Baseball Dirt and raising the level 2 inches

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Baseball Dirt - Raising The Level 2 Inches, Adding Field Conditioner, and Other Questions

field with good baseball dirt

Dave in Livingston writes:

I found out that the people who were trying to take care of the fields here were adding conditioner to the infields each year but they never took care of it. Never watered or did anything to groom the fields. Never added baseball dirt.

It's nothing but concrete or dust after I groom now. Anyway after all these years of them grooming and never watering the infields are now 2 inches lower than they are suppose to be. This year things are gonna change. I want to get the fields up to the right height again and then im gonna have a groomer class one Saturday for the people who will groom when I'm not here.

My questions are:

I know I need a certain percent of sand/clay/silt for good baseball dirt mix, not just 2 inches of conditioner right? This year we are gonna try diamond pro out. Before it gets here im planning on doing a quick soil test to see how bad the fields really are so I can try and add what I can to get the right height before I add the conditioner. I know your site explains how to mix in the conditioner to get the best of it and I'm gonna follow it. Is there a certain type of clay/silt and sand I need to be getting or is there somewhere I can order it mixed already?

What would you think be my best bet? 1/4 of diamond pro over the clay/sand/silt baseball dirt is all I need right? I shouldn't need 2 inches of diamond pro I wouldn't think. I just wanna make sure I get the job right.

If you hear of any classes I can take or seminars I can attend to better my knowledge and won't cost an arm and a leg. If you have any web site you recommend getting any material or products from I need some help there too.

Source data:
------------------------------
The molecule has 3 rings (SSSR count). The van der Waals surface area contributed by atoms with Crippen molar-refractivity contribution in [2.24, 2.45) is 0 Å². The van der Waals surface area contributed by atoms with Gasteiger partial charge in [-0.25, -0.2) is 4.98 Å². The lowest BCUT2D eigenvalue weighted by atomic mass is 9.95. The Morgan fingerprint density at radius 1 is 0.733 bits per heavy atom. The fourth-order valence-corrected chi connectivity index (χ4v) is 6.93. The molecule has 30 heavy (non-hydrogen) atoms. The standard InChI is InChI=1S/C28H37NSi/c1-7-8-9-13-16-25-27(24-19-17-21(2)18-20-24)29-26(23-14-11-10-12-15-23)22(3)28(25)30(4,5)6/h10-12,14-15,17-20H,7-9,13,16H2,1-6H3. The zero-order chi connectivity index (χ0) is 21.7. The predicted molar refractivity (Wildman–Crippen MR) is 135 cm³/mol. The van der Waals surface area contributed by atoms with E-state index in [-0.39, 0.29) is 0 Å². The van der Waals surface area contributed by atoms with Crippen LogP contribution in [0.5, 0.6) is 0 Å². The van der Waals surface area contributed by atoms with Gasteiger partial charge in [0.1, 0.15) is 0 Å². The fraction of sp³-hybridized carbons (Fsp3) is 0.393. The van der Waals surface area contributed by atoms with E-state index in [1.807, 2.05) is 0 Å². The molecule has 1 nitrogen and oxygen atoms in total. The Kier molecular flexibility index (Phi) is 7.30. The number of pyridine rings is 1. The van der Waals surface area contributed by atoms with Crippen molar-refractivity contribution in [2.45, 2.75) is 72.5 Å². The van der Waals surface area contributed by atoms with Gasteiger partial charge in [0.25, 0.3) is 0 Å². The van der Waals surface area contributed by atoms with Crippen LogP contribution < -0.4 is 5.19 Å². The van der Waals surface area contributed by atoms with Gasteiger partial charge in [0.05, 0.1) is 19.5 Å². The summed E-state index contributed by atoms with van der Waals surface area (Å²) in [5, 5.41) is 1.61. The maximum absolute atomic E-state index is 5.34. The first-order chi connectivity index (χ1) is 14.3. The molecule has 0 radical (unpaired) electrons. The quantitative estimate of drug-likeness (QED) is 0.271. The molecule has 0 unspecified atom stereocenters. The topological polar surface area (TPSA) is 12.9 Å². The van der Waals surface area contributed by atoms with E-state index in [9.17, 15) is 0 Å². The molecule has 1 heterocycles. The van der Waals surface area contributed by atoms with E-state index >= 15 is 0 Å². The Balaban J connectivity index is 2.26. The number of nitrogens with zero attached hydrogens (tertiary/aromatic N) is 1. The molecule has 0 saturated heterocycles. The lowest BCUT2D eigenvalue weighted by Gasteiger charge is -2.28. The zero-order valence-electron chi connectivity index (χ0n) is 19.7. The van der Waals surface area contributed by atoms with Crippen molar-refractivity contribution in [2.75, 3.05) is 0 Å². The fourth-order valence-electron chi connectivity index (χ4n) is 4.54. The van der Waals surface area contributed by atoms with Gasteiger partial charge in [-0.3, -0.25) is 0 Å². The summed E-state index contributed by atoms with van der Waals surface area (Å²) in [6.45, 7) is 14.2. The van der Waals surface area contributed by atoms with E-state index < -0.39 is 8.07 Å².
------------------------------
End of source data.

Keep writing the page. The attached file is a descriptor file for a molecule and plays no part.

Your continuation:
- - - - - - - - - - -

I really love your passion for what you are doing.

Maybe the best way to think about the situation is to consider what you want at the end of all the improvements:

For example,

The infield skin should be at least 4 inches of a good baseball dirt mix. Ideally it comes premixed and is a combination of sand, clay, and silt. The percentages can vary because as you point out it's the watering that really makes the difference. Sand could vary from 70% to 50%. Clay could vary from 20% to 40%. Silt from 20 - 30. The variances are OK. Don't get too caught up in it. Just don't add nothing but sand or nothing but crushed brick or nothing but conditioner.

If I were you I would add 10-15 yards of baseball dirt to a little league field to raise it up 2 inches. Then use a tractor with rear tiller to till in the top 4 inches so it is a consistent mix. Level and roll it to firm it up. Add a conditioner such as Diamond Pro to the top fourth inch and scarify it in with a nail drag. You definitely don't want to add nothing but 2 inches of conditioner. That would be way expensive and not the best way to use it.

Protect your investment and the safety of the players. Do this with some training and education for those who take care of the fields and with access to the right equipment needed. I like the idea of some field maintenance clinics to help people do it right. Otherwise, best intentions aside, some people actually make it worse and don't realize it.

I'm like you. I like to work outside. I did a stint as a project manager in the corporate world. It helped me better plan and organize field projects. But I like the outdoors. And I too have the added motivation of my own children playing on some of the fields I still take care of today. Nothing like that kind of motivation.

As far as ongoing training, I admit sometimes this is OJT. Or learn as an apprentice to a seasoned pro. Your challenge is learning a bit on your own. My suggestion is continue on courageously and don't hold back asking for what it takes to do a good job. You are a hero. Soon everyone else there will realize it too. And this is baseball dirt and grass. Even if you make a mistake, you can usually recover from it within a couple weeks.

Good sources for products and chemicals would be local landscape suppliers. I use Horizon near me. Check their website a See the kind of stuff they have. I go there just to get it cheaper in bulk - 50 pound bags of seed, fertilizer, etc.

Another good source of info and education, not just for baseball dirt, for all around ball park care is the sports turf management association at

Yours for better play more often,

J. Reiner

Jim Reiner
Publisher, Editor, & Groundskeeper
The Ultimate Baseball Field Renovation Guide


Jim Reiner Jim Reiner was a groundskeeper with the Texas Rangers AAA team and has been involved with baseball his entire adult life.  He devotes his efforts to training coaches, players, and parents of all levels of youth baseball and softball to use their existing field and turn it into a safe, high performance field. Jim's website has been online since 2006 helping hundreds of thousands from little league to pro baseball improve their ball fields. 

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